Can scientists and their institutions become their own open access publishers?

by Karen Shashok
Cornell University Library, 10 January 2017

23 pp. 252 kB
https://arxiv.org/ftp/arxiv/papers/1701/1701.02461.pdf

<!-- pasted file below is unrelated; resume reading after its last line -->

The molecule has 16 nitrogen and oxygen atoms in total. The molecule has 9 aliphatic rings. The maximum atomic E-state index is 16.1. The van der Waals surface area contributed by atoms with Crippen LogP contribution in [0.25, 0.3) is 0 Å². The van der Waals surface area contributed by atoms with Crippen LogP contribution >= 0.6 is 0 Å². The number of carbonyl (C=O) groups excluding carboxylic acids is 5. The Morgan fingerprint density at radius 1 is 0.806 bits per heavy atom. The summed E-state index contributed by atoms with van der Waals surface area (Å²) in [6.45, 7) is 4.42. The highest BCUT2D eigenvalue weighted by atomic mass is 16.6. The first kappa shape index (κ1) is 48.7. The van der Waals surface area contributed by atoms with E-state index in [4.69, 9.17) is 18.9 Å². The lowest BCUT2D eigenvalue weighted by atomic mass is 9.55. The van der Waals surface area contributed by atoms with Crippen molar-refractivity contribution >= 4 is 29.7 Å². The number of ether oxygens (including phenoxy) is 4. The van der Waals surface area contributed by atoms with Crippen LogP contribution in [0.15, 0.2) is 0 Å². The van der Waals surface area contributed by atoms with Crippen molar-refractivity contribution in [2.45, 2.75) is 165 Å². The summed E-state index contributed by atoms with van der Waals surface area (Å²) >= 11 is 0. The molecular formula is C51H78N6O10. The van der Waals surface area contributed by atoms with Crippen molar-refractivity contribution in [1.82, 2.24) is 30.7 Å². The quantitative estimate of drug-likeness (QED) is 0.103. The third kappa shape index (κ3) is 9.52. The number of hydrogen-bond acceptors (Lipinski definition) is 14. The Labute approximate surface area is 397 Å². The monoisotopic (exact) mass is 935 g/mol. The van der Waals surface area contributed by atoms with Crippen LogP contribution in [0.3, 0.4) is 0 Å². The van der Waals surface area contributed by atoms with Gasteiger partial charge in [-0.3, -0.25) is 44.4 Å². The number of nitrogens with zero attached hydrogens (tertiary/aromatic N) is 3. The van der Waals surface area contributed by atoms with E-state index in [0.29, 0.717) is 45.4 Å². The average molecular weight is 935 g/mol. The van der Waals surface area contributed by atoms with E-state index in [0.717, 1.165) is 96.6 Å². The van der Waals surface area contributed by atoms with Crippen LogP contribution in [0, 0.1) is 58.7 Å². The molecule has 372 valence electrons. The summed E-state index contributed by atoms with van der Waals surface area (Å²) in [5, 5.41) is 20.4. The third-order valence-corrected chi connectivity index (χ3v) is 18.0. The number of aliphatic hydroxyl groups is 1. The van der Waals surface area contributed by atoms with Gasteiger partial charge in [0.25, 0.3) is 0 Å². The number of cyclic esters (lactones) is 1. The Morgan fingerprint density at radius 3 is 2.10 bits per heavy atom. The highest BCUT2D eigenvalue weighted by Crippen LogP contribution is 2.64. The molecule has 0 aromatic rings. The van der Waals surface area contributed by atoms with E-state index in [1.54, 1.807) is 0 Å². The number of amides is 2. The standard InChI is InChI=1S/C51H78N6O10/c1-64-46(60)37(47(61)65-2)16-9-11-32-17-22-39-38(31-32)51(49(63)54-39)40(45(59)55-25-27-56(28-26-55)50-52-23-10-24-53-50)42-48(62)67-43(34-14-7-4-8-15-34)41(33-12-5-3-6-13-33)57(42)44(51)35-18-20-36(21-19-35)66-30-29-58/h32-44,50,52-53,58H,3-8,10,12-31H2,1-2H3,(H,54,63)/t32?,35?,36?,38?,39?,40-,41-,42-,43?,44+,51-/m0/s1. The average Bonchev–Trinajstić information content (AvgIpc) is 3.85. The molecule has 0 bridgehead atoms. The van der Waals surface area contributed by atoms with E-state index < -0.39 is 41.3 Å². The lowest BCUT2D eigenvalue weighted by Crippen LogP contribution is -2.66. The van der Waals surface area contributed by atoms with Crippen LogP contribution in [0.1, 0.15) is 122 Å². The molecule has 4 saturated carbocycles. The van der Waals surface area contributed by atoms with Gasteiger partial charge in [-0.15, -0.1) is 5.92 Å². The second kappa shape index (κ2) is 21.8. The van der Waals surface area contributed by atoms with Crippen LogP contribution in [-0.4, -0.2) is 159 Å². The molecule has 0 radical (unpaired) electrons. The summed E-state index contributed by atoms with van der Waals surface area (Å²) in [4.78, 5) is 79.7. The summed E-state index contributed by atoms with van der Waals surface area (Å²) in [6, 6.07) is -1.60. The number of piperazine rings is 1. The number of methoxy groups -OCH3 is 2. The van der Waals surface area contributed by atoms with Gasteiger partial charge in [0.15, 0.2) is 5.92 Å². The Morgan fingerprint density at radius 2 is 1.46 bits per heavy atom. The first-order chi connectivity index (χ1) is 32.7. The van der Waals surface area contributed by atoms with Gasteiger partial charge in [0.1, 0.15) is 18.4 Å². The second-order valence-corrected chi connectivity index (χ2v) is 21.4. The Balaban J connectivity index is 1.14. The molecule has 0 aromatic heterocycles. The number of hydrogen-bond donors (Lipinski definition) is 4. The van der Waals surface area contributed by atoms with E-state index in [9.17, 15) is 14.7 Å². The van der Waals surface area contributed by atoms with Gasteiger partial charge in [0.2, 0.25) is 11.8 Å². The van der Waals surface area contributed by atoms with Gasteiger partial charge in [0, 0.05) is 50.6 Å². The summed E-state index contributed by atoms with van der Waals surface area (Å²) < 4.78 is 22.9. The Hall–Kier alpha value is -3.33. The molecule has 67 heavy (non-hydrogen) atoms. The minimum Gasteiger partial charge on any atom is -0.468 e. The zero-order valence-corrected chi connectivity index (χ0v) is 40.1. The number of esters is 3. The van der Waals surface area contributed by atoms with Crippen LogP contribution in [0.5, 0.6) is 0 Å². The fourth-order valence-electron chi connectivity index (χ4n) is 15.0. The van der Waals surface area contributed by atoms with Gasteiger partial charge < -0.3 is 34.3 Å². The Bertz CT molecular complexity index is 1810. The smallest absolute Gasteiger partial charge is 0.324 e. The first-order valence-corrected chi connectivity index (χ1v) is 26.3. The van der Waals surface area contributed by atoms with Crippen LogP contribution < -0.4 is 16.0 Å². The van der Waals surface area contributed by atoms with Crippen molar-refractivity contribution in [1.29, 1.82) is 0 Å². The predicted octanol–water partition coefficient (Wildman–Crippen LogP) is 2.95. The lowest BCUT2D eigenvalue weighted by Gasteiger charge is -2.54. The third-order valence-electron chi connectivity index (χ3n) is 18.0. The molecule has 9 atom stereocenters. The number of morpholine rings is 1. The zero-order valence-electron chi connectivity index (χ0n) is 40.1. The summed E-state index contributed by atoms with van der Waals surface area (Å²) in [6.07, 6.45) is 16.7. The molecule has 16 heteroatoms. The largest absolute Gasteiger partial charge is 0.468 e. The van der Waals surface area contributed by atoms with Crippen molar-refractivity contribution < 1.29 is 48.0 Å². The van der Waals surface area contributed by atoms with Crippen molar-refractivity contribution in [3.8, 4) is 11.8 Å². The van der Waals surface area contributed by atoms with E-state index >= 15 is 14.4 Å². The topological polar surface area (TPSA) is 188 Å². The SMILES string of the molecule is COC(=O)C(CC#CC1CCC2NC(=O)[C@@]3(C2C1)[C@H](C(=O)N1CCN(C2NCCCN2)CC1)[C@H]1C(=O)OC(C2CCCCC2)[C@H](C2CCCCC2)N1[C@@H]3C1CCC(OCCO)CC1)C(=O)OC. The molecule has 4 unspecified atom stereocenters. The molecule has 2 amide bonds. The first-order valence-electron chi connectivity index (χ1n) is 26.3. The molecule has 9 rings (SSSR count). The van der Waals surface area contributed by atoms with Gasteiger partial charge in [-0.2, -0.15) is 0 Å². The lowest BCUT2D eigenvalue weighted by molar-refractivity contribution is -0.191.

This article offers a personal perspective on the current state of academic publishing, and posits that the scientific community is beset with journals that contribute little valuable knowledge, overload the community’s capacity for high-quality peer review, and waste resources. Open access publishing can offer solutions that benefit researchers and other information users, as well as institutions and funders, but commercial journal publishers have influenced open access policies and practices in ways that favour their economic interests over those of other stakeholders in knowledge creation and sharing. The potential advantages and challenges involved in a shift away from for-profit journals in favour of institutional open access publishing are explored.

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